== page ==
Use this URL to cite or link to this record in EThOS: http://ethos.bl.uk/OrderDetails.do?uin=uk.bl.ethos.694600
Title: Prosecutorial discretion and accountability : a comparative study of France and England and Wales
Author: Soubise, Laurène
ISNI:       0000 0004 5992 2982
Awarding Body: University of Warwick
Current Institution: University of Warwick
Date of Award: 2015
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Abstract:
Tasked with enforcing the criminal law against suspected offenders, public prosecutors have traditionally enjoyed broad discretion, which is usually structured by legal and policy guidelines defining rules prosecutors should follow when making their decisions. Basing its analysis upon direct observations and interviews in the two jurisdictions under study, this comparative thesis endeavours to understand how the French and Anglo-Welsh criminal justice systems attempt to combine the necessities of accountability for public prosecution services in modern democratic societies with the flexibility and reactivity needed in the application of the law provided by prosecutorial discretion. There have been few systematic, empirical accounts of the decision-making process of these national prosecution services. This thesis argues that neither system observed achieves a satisfactory balance between accountability and discretion for public prosecutors. In France, although democratic and hierarchical accountability channels are well developed in theory, oversight is weak due to the primacy of the concept of ‘adaptation’ in the legal culture and the strong professional ethos of procureurs as independent judicial officers. In England and Wales, public prosecutors are part of a highly bureaucratic and centralised structure which strictly enforces consistency in prosecutorial decisions at the expense of much discretion and autonomy for individual prosecutors whose responsibility is limited to narrow and repetitive tasks due to the segmentation of the prosecution process. This overbearing accountability structure, coupled with a historical balance of power in favour of the police, appears to prevent prosecutors from making decisions perceived as unpopular with their hierarchy or the police. Finally, pressure on resources and a drive for efficiency in both jurisdictions have resulted in the bureaucratisation of the criminal justice process with part of the prosecution workload being delegated to unqualified staff and minor cases being processed as quickly as possible into a one-size-fits-all system.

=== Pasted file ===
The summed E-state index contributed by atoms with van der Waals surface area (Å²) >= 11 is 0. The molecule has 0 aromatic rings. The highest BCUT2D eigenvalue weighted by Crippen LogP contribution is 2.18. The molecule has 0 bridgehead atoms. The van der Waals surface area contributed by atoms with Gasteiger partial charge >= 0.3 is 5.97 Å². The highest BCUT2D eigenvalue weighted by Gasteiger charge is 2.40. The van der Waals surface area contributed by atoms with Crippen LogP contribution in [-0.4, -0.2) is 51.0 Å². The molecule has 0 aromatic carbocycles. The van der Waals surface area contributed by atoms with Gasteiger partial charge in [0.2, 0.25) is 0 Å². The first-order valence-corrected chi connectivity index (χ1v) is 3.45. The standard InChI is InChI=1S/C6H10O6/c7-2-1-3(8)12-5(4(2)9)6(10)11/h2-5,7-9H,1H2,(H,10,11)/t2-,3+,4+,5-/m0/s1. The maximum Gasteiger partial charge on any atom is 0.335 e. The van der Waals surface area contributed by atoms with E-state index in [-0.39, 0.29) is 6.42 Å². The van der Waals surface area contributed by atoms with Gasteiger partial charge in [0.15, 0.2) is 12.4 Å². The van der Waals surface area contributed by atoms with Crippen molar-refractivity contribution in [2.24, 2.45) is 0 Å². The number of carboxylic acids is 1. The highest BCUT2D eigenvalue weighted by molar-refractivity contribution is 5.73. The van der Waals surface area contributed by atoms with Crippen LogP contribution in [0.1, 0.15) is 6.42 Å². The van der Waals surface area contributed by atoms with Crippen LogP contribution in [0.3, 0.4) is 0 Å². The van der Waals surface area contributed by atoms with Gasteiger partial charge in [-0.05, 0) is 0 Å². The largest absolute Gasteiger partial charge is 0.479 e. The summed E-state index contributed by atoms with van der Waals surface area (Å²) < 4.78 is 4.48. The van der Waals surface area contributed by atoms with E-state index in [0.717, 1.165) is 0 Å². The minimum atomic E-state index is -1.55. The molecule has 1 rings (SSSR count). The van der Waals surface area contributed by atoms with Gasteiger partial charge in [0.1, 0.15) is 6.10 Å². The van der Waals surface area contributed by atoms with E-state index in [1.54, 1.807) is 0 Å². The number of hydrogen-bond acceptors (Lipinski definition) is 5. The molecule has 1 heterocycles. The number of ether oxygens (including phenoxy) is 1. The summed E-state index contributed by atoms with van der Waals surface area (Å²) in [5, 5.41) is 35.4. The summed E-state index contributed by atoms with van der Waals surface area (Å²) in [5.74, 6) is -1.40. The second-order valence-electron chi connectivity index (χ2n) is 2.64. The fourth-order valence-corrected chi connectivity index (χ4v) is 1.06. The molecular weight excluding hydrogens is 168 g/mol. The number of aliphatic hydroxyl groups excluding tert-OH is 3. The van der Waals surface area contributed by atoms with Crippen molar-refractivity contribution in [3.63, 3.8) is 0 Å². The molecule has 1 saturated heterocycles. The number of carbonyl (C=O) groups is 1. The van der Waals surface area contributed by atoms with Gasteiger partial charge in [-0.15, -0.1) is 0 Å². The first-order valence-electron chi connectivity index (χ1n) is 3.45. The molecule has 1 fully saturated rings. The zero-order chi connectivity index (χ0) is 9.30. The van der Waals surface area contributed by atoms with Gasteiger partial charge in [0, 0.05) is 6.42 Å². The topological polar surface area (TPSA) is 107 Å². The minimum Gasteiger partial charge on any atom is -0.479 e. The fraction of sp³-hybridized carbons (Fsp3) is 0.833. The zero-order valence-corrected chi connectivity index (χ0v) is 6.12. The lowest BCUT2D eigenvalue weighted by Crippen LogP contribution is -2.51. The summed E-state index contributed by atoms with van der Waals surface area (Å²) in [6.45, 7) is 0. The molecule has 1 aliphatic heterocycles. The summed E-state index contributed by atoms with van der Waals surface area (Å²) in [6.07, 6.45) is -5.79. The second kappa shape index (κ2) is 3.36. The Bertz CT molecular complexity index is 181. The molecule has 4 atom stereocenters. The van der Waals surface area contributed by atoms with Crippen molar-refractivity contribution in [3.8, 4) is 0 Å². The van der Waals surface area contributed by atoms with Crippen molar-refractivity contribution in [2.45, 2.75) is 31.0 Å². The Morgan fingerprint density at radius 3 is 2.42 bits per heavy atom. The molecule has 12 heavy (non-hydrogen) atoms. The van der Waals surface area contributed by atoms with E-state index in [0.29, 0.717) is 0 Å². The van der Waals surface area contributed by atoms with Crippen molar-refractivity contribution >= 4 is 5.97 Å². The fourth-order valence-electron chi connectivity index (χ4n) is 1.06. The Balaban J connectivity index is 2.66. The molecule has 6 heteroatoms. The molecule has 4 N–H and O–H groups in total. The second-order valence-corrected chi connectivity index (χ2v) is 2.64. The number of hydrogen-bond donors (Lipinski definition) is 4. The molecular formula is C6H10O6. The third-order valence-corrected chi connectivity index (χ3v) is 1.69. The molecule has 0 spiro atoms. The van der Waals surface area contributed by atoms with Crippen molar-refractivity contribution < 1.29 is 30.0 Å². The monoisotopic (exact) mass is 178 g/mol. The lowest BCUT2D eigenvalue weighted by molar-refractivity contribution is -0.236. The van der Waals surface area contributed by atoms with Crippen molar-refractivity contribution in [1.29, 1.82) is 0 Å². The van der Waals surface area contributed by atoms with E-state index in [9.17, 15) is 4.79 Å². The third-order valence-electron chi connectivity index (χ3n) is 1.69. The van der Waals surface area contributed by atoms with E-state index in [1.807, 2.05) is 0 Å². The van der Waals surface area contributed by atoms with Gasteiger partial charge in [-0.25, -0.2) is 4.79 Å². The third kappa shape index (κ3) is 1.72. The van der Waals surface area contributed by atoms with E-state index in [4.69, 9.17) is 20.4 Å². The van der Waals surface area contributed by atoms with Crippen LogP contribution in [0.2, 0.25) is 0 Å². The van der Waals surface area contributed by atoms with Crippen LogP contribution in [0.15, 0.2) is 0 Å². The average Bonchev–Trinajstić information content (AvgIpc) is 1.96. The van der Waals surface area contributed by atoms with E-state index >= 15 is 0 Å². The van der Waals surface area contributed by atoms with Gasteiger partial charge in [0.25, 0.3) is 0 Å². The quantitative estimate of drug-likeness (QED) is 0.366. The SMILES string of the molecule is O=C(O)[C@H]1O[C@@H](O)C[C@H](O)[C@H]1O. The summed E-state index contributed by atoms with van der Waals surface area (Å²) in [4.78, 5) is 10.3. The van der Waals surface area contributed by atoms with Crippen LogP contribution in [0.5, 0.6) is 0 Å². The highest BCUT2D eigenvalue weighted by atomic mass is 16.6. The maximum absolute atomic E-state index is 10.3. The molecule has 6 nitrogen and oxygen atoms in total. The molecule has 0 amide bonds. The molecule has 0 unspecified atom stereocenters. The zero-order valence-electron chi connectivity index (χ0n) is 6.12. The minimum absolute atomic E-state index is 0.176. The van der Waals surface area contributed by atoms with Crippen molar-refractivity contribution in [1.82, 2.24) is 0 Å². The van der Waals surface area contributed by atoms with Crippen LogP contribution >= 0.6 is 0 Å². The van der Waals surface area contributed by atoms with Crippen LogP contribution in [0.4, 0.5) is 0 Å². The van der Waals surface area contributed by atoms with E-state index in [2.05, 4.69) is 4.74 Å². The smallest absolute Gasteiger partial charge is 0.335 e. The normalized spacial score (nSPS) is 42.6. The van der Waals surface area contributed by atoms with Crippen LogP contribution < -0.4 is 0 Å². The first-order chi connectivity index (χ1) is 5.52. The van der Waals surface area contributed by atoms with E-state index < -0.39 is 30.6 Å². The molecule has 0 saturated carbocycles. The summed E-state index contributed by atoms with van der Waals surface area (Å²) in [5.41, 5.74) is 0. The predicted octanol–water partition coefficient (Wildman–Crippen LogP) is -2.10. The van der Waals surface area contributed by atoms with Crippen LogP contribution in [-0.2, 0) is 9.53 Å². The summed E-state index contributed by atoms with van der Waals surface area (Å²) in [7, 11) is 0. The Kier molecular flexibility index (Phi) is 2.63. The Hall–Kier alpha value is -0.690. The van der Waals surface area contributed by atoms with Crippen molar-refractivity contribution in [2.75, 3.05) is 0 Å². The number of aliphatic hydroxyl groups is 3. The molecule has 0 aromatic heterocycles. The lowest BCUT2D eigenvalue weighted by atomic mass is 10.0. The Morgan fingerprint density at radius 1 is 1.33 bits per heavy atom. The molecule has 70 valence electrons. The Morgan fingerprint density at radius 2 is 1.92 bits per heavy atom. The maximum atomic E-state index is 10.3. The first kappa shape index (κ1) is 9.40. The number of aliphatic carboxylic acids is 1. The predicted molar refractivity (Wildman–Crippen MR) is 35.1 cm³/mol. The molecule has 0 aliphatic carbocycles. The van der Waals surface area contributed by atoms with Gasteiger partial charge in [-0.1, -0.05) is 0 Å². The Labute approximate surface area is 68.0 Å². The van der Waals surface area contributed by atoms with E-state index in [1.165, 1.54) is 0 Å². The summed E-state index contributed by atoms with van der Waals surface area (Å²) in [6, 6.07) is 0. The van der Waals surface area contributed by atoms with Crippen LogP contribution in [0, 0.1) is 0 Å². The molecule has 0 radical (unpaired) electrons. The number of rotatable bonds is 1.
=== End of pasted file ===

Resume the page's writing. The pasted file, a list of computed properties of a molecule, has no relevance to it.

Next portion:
Supervisor: Not available Sponsor: Economic and Social Science Research Council
Qualification Name: Thesis (Ph.D.) Qualification Level: Doctoral
EThOS ID: uk.bl.ethos.694600  DOI: Not available
Keywords: KD England and Wales ; KJ-KKZ European law
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